|Lowest Recommended Age:||Mature High Schooler|
|Profanity:||Extremely strong language, including racial epithets|
|Nudity/Sex:||Explicit sexual references, brief nudity, references to sexually transmitted diseases, sexual abuse and prostitution|
|Alcohol/Drugs:||Frequent explicit scenes of drug use and addiction, death by overdose|
|Violence/Scariness:||Extremely violent and brutal, casual beatings, many characters killed|
|Diversity Issues:||Racial tensions a theme of the movie|
|Movie Release Date:||2002|
How do you make a good cop movie these days when so many already exist? Apparently, if you are director Joe Carnahan, you spend years thinking about the screenplay, you get two solid actors to give you extraordinary performances and then you invest a lot of time in the editing room. His hard work pays off and, if you like the genre and have a high tolerance for on-screen brutality, then you are in for a treat. If it does not transcend its genre, at least is is a solid example of why that genre endures.
This movie is very bloody and violent with an adrenaline-pumping opening sequence that evokes the unblinking carnage of the beach scene from “Saving Private Ryan.” From the first jolting shots of the hand-held camera following the escaping drug dealer in his sprint for freedom, you know that there will be no day-saving heroics and that the protagonists are as scarred as a junkie’s arm.
While the plot might seem familiar -– an undercover narcotics officer is slain and two detectives are assigned to find the murderers -— the acting of the main characters and the tart flippancy of the dialogue brings a freshness to the story. Against the backdrop of Detroit’s industrial rot, the film (actually shot in Toronto) follows narcotics officer Nick Tellis (Jason Patric) as he is reluctantly partnered with Henry Oak (Ray Liotta) to find who killed Oak’s former partner.
A striking counterpart to the claustrophobic inside scenes, the sprawling urban lots are shot in all their cold and grainy ugliness by cinematographer Alex Nepomniaschy (“The Score”). The movie radiates an intense realism from the landscapes to the equally cold emotional terrain. That there are no angels here is almost a relief. Patric’s Tellis gives off a cold intelligence and seeming indifference as he wrestles with his internal monsters, including his own former drug addiction. The rest of the world retreats as he gets wrapped up in a mystery which allows him not to confront his reawakening hungers or the frustration of his wife (Krista Bridges).
Tellis’ repressed electricity provides a good counterpoint to Liotta’s plodding Oak, who emanates a protective paternalism for his partner(s) and their families. Oak, as solid as his name, is blankly brutal toward anyone who stands in his way and clearly does not trust his superiors who sway to the political pressure to pin the crime on a white suspect. Suspects Beery (Busta Rhymes) and Steeds (Richard Chevolleau) are brutally beaten as he seeks something more than retribution.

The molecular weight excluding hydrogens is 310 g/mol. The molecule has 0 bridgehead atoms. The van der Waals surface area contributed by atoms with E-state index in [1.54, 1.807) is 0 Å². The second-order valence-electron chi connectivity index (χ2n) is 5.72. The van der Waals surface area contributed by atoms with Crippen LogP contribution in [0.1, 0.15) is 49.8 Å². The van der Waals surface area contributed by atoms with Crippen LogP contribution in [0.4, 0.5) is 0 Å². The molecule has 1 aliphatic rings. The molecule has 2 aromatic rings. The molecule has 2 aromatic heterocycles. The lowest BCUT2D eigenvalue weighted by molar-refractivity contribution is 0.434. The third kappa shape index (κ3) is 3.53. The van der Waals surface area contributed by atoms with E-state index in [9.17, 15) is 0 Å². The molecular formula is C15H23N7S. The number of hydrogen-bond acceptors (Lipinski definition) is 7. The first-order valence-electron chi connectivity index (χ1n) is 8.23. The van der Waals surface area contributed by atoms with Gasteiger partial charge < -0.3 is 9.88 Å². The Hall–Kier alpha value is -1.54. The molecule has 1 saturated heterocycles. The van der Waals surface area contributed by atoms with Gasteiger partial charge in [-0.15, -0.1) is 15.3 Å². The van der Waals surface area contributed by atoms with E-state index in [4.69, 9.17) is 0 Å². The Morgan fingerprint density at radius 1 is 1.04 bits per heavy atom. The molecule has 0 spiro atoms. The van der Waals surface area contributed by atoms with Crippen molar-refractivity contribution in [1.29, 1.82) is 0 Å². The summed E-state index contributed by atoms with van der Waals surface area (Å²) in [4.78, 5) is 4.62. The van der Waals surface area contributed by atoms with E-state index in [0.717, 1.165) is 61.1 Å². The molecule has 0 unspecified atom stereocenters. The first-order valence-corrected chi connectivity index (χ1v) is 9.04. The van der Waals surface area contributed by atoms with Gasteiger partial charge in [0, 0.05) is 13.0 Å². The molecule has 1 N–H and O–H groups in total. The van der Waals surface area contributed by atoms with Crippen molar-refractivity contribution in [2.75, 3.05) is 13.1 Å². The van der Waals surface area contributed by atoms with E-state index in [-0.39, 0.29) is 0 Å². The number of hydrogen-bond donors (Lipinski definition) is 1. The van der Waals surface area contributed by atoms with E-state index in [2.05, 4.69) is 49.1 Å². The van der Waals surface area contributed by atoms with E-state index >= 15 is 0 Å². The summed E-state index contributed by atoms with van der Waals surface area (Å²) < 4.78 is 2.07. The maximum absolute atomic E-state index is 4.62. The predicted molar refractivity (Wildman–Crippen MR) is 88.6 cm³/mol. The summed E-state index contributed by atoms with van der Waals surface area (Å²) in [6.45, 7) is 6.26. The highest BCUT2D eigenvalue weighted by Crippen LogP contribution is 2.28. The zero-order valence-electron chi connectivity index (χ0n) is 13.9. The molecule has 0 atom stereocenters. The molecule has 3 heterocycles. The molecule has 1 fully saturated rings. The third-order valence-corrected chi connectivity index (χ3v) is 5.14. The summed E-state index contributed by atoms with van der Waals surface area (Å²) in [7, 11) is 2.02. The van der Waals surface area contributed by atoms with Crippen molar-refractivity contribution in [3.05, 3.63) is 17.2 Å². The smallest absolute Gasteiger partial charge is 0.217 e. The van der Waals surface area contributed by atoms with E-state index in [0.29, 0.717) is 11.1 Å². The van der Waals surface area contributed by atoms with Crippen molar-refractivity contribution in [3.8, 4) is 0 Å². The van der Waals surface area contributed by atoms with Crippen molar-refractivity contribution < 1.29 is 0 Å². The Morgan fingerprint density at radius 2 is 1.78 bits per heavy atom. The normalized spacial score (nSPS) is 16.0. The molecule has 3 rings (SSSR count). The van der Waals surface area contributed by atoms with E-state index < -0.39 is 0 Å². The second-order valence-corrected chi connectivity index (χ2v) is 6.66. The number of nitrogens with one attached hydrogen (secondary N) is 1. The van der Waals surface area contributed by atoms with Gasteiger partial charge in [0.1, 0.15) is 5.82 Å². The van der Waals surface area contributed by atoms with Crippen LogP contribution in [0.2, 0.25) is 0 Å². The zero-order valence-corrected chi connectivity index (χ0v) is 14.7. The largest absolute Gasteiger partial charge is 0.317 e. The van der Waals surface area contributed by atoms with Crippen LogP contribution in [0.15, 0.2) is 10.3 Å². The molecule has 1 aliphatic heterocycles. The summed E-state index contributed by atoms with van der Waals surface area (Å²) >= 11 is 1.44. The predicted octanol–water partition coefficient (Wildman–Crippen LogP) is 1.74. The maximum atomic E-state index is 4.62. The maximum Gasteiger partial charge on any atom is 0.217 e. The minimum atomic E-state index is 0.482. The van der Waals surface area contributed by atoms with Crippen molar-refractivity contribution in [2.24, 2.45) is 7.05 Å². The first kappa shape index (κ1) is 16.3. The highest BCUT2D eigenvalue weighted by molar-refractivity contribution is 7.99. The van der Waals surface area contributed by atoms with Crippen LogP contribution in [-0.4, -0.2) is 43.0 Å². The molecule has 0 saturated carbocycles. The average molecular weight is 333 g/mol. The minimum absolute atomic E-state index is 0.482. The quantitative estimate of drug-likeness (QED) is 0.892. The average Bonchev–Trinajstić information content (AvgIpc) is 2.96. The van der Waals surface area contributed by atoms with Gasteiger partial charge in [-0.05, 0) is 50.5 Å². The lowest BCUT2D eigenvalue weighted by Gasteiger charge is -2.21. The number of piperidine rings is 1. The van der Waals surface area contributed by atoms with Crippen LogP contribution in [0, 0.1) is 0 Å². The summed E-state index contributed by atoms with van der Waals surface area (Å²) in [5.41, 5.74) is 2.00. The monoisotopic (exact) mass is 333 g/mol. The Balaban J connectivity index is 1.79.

Fans of this genre will find that “Narc” provides a tightly edited, intense story with good dialogue and standout performances by both Patric and Liotta.
Parents should know that this movie is a very strong R and is not for any but the most mature of teens. The violence, drug use and non-stop coarse language are enough to make the most jaded of audiences flinch.
Families should discuss whether the end ever justifies the means. Each character here has a very different idea of what “justice” means, however, they will go to great personal lengths and endanger themselves (and others) in order to pursue what they see as the necessary course of action. What do you think will happen to Tellis at the end? What are the consequences of his actions?
Parents should also discuss the dangers of drug use even if the user wears a police officer’s badge. Drug addiction here leads to violence, broken homes, destruction and death, with little glorification but great prevalence. A former detective for the NYPD, Todd Merritt, advised on this movie and says that it raises many issues that undercover agents must face. For those officers who pursue drug dealers, becoming an addict, he says, is an occupational hazard. What does this mean for the pursuit of justice?
“He who fights with monsters should look to it that he himself does not become a monster. When you gaze long into the abyss, the abyss also gazes into you.” These words from German philosopher Friedrich Nietzsche pertain to the results of living on the edge. Each of these characters are wrestling with their own internal monsters with varying levels of success. What monsters do Tellis and Oak face? What does it mean when Oak says “I became a much better cop the day (my wife) died”?
Powerful movies about the fine line between those who would enforce the law and those who would break it are legion. Families who wish to watch Jason Patric in another mesmerizing performance as a drug addicted undercover agent might consider renting “Rush” (1991), which takes place in Texas (not Detroit) during the ‘70’s. Denzel Washington’s shining performance in the otherwise murky “Training Day” (2001) offers another take on the theme. A master at playing ambiguously legal police officers and the criminals they pursue, Al Pacino offers noteworthy performances in three decades of cop/criminal movies, including “Serpico” (1973), considered by many the gold standard of police internal investigation; “Donnie Brasco” (1997), “Heat” (1995); and “Insomnia” (2002). The underrated “Internal Affairs” has mesmerizing performances by Richard Gere and Andy Garcia. Finally, Lawrence Fishburne in “Deep Cover” (1992) gave a memorable performance as an undercover agent who, in realizing his own natural talents as a drug dealer, must become a monster to battle with them.